Reading Recall

 
 

Michelle Copeland
Growing Independence and Fluency

Rationale:  This lesson will encourage fluency.  Through rereading a book, students will increase their fluency and word recognition.  The review of the o_e = /O/ sound will help students recognize words with the long o sound within the book.  Becoming a fluent reader makes reading much more enjoyable for children because it is smoother and they can understand it.  To do this, they need practice in recognizing sight words and reading and rereading decodable texts.

Materials:  Is Jo Home? (Educational Insights); copies of book (with no illustrations) for each child; crayons or markers; several sets of index cards with the following words on separate ones:  pole, hole, no, go, bike, like, bone, cone, fun, sun, nose, hose, pet, get, hope, nope.

Procedures:
1. Begin the lesson by reviewing the o_e = /O/ sound.  I will use cover-ups to review the word rose.  The o in rose says its name.  The e on the end is silent and it makes the o say its name.  Start with the word rose written on an index card.  What sound does the r make?  “/r/”.  Good.  Now, lets add the /o/.  “/ro/”.  Great, now we can add the /s/.  What is the word?  “rose”.
2. Put the class into groups of three.  Give each group a set of index cards with words on them to play the matching game.  I will explain to them that some cards have the long o sound and some do not.  I will model how to play by putting the cards face down in rows of four across and four down.  I will choose one at random and read what it says and choose another and read what it says.  If they rhyme, I will keep them and continue.  If not, I will tell them that it is the next persons turn and I would put them back.  Instruct students to begin playing the game in their groups.  (There are many long o sound words in the game for repetition.)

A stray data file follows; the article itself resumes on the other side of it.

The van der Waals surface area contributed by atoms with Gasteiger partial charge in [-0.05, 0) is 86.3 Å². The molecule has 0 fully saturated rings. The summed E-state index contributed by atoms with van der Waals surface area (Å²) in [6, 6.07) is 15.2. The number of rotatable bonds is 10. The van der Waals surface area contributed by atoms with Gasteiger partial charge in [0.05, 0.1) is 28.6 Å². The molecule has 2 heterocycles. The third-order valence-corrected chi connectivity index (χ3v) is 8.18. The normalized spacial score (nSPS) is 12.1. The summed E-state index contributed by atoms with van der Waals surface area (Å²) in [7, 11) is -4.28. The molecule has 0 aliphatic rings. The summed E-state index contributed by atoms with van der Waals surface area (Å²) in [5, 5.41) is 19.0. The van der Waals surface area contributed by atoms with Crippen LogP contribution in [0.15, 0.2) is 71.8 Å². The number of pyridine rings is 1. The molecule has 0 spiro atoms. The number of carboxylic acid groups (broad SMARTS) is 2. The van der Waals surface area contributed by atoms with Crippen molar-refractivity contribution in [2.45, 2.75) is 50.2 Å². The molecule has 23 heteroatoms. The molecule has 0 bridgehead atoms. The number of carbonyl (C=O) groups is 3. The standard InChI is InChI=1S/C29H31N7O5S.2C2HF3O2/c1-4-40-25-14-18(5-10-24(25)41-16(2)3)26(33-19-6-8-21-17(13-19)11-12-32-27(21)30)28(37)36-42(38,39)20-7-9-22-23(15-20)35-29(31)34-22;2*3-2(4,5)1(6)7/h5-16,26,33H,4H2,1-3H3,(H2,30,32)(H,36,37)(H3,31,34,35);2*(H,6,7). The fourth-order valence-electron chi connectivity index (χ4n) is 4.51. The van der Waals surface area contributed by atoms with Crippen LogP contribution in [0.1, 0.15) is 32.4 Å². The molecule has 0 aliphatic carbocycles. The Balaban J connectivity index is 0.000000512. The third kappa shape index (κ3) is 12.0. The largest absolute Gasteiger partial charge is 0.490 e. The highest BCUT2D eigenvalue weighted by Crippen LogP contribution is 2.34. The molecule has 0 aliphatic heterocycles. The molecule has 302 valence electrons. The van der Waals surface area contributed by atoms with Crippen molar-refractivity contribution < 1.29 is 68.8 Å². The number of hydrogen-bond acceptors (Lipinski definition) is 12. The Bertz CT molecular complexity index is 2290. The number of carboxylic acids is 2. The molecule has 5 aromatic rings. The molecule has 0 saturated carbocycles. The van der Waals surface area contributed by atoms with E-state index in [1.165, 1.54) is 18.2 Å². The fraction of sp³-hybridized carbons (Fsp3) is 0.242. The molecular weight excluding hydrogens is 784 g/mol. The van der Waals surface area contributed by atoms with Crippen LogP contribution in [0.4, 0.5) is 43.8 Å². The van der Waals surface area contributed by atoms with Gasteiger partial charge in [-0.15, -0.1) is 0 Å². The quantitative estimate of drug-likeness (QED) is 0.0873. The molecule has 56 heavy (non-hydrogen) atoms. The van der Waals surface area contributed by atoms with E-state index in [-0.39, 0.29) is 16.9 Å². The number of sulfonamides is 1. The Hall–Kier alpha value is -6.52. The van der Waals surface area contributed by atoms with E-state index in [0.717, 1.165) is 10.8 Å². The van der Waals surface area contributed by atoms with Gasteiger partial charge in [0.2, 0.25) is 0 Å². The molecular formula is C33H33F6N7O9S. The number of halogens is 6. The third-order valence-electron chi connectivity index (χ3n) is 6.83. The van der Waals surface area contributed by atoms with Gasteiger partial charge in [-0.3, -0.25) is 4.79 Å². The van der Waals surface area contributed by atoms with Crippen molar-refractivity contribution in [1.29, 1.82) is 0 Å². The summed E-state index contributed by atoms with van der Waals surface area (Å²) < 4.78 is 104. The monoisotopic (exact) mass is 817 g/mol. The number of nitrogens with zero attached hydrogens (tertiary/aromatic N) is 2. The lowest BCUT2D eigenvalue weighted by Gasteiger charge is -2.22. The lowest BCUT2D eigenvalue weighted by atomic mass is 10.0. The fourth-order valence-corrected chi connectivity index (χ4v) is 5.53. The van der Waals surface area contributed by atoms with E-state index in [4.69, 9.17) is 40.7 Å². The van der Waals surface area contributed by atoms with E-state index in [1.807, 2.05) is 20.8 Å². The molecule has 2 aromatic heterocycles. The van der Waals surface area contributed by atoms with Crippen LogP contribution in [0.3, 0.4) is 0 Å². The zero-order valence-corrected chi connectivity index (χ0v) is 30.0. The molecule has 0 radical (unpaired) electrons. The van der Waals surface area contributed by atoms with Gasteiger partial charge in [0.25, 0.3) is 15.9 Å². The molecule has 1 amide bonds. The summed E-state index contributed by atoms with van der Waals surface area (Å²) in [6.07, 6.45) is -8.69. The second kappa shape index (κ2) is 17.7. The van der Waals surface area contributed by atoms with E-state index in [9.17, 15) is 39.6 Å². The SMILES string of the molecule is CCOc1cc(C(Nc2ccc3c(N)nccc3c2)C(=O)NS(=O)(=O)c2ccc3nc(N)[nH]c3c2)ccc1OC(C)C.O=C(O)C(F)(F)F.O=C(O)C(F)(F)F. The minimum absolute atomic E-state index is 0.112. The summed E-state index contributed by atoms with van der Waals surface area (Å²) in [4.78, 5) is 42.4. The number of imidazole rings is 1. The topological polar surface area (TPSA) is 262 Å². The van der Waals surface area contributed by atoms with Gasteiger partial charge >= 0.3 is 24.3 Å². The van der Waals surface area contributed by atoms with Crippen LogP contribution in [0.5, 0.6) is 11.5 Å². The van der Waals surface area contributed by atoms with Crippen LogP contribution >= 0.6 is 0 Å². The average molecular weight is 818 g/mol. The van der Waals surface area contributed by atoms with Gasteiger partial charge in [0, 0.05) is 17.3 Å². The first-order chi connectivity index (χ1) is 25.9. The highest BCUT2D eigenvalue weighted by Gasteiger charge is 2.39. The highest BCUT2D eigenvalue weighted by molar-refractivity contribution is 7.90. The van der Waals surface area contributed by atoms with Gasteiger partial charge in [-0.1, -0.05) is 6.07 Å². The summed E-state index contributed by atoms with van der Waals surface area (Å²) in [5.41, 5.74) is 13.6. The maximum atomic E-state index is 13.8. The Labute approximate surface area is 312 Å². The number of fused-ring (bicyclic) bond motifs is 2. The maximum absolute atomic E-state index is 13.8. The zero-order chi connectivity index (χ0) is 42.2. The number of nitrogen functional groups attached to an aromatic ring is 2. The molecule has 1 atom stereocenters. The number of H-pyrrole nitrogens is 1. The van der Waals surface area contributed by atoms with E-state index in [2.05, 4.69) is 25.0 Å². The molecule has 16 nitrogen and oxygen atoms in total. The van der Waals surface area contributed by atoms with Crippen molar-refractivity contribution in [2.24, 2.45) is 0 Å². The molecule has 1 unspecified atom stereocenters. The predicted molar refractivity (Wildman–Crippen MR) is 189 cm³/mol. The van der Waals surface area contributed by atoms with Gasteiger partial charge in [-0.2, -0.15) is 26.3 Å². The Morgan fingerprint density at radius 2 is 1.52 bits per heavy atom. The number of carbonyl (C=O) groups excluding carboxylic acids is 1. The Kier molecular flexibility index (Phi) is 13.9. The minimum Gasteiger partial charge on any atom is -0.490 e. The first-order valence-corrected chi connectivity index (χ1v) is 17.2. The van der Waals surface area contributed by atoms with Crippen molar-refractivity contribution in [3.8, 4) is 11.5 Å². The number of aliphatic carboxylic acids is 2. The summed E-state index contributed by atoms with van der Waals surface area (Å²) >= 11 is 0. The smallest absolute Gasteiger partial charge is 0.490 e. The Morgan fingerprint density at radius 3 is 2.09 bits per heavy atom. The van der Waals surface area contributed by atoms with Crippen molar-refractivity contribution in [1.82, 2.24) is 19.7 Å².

3. Now say:  Okay, class.  First, I am going to read Is Jo Home?  Then, you are going to read it again while I listen.  Then, you will read it again to illustrate your own book.  Then, you will get to read it to your classmates in you groups.  Does everyone understand?  Good.  Let’s Begin.  After the students are done with their games, I will read Is Jo Home? to the class.  I will demonstrate a fluent and non-fluent reader.  If I am reading fluently, I will have them to raise their hand.  This will assess their understanding of fluent reading.
4. I will have the class read the book as a whole.  While they are reading, I will assess the students for fluency by walking around the class and listening to each student individually.
5. Each student will have a copy of the book without illustrations.  The students will illustrate their book’s pages with pictures of what the text says.  So, the students will be reading the book silently at their desks.
6. Afterwards, the children will get back into their groups of three.  Have them read their book aloud to each other one at a time, so the teacher can assess the students that one did not get to before for fluency.
7. Have students go through book and write down one word each that has the long o sound in it.  They can discuss the words with each other.  Give index cards for them to write on.
8. Each group will bring their words to the front of the class and everyone will say each word together.  All of the different long o words will be put on the class word wall.

Reference:
 Is Jo Home?  (Educational Insights)

Eldredge, J. Lloyd (1995).  Teaching Decoding in Holistic Classrooms.  Englewood
         Cliffs, New Jersey, Prentice Hall, p.61.

Links "breakthroughs"
E-mail Author